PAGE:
Dr Simon Park
Simon’s research focuses on literature from across the Portuguese-speaking world in the Early Modern period. He is particularly interested in the Sociology of Literature, Literary History, and History of the Book, and combines digital approaches to texts with philology and close reading.
His doctoral thesis examined the verse epistles of the long-neglected poet, Diogo Bernardes, and showed how these candid and playful texts reveal much about the changing socio-professional status of poets at the end of the sixteenth century. It argued that Bernardes is a transitional figure in the history of literature in Portugal, because he occupied a difficult position between aristocratic amateur and professional hack and printed his poetry at a time when this was almost unheard of for vernacular poets in Portugal. Underlining Bernardes’s creativity in expressing his status anxiety and in attempting to squeeze his patrons for money, this thesis recovered a remarkable poetic voice from the Renaissance and brought back to life Bernardes’s endless quest for riches and renown.
Simon’s current project uses digital network visualisation tools to offer a new vision of the fraught and fragile associations that animated the lives of writers in sixteenth-century Iberia. It challenges the ‘imagined sovereignties’ of nation and language that have typically structured accounts of Iberia’s literary history, uncovering the surprising connections between poets writing in Portuguese, Spanish, Latin from across the Peninsula and exploring how they imagined their communities and social circles.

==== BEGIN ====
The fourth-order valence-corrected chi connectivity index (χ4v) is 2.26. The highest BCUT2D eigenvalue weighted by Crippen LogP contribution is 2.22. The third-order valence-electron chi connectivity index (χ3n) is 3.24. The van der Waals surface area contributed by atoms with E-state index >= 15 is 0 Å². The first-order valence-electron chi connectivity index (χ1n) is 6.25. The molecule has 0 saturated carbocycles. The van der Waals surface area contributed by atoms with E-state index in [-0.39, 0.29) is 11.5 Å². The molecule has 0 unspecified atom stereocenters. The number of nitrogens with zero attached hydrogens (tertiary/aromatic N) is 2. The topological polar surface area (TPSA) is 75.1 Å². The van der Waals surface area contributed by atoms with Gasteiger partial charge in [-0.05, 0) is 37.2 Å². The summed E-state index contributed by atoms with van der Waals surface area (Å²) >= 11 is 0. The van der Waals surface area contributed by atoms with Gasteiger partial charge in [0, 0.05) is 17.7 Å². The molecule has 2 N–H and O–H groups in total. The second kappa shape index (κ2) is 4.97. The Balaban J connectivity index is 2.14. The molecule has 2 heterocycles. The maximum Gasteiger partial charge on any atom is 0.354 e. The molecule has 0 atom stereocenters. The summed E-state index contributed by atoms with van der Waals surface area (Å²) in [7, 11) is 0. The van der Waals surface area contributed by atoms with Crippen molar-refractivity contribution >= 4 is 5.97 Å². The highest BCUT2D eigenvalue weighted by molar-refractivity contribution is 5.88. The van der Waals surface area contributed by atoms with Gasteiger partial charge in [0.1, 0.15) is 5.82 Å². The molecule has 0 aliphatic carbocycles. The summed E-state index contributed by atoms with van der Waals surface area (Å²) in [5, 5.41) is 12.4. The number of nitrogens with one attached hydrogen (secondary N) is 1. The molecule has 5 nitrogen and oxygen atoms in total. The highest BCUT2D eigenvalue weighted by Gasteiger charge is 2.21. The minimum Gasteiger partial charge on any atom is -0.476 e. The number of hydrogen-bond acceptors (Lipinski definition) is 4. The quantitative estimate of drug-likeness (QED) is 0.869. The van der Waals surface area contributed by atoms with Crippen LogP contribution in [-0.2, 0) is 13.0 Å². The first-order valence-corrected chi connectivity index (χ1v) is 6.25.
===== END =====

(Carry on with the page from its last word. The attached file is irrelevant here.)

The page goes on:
Simon is also interested in Portuguese Modernism(s) and has recently edited a book on the work of Mário de Sá-Carneiro.
Simon is responsible for students reading Portuguese at St Anne’s, Merton, and Lincoln. He gives lectures and tutorials on various aspects of Portuguese literature in the early modern period, including prelims (paper IV) and FHS courses (papers VII, X, XII, and XIV), and teaches translation classes (Portuguese to English) at all levels. He particularly enjoys using the collections of the Ashmolean museum and the Taylorian Institute to bring students into contact with objects from the early modern period.
(edited with Fernando Beleza) Mário de Sá-Carneiro, A Cosmopolitan Modernist (Oxford: Peter Lang, 2016)
(Forthcoming) ‘Diogo Bernardes’s Brandura’, MLQ, 78.4 (2017), 465-89
‘‘O What Words Can Do!’: Rhetoric and the Moral Ambiguities of António Ferreira’s Castro’, Portuguese Studies, 33.1 (2017), 7-21
‘Problemas de género n’O Lima de Diogo Bernardes: A questão do mecenato’, Veredas, 23 (2015), 127-44
(Forthcoming) ‘Beyond Comprehension: Language, Identity and the Transnational in Gil Vicente’s Theatre’, in Hilary Owen and Claire Williams, eds, Transnational Portuguese Studies (Liverpool University Press)
‘Eu serei então um bárbaro?’: Art, Desire, and Artistic Belonging in Mário de Sá-Carneiro’, in Fernando Beleza and Simon Park, eds, Mário de Sá-Carneiro, A Cosmopolitan Modernist (Oxford: Peter Lang, 2016), pp. 91-112
Mário de Sá-Carneiro, ‘Beyond-Boredom & That Other One’, Santa Barbara Portuguese Studies, 1 (2017)
Helena Buescu, ‘Small Holocausts: The Devastation of the Self’, in Stephen Parkinson and Cláudia Pazos Alonso, eds, Reading Literature in Portuguese (Oxford: Legenda, 2013)
This post is generously supported by: